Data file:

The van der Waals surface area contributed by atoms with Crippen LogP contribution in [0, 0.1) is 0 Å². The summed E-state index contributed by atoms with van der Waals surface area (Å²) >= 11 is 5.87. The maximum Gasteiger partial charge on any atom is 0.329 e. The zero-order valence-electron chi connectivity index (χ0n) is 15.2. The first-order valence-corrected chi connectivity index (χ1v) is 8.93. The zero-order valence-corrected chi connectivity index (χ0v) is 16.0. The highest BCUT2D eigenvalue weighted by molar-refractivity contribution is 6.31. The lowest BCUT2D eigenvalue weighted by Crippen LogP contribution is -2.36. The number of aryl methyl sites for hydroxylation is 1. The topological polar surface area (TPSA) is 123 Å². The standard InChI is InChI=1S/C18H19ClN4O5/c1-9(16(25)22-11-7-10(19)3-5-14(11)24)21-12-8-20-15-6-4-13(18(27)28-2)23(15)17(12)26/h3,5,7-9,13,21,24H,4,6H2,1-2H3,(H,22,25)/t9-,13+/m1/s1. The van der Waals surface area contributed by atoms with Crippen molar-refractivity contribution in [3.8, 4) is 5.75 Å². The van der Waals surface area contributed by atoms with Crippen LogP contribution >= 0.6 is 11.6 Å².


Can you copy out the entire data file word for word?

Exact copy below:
The van der Waals surface area contributed by atoms with Crippen LogP contribution in [0, 0.1) is 0 Å². The summed E-state index contributed by atoms with van der Waals surface area (Å²) >= 11 is 5.87. The maximum Gasteiger partial charge on any atom is 0.329 e. The zero-order valence-electron chi connectivity index (χ0n) is 15.2. The first-order valence-corrected chi connectivity index (χ1v) is 8.93. The zero-order valence-corrected chi connectivity index (χ0v) is 16.0. The highest BCUT2D eigenvalue weighted by molar-refractivity contribution is 6.31. The lowest BCUT2D eigenvalue weighted by Crippen LogP contribution is -2.36. The number of aryl methyl sites for hydroxylation is 1. The topological polar surface area (TPSA) is 123 Å². The standard InChI is InChI=1S/C18H19ClN4O5/c1-9(16(25)22-11-7-10(19)3-5-14(11)24)21-12-8-20-15-6-4-13(18(27)28-2)23(15)17(12)26/h3,5,7-9,13,21,24H,4,6H2,1-2H3,(H,22,25)/t9-,13+/m1/s1. The van der Waals surface area contributed by atoms with Crippen molar-refractivity contribution in [3.8, 4) is 5.75 Å². The van der Waals surface area contributed by atoms with Crippen LogP contribution >= 0.6 is 11.6 Å².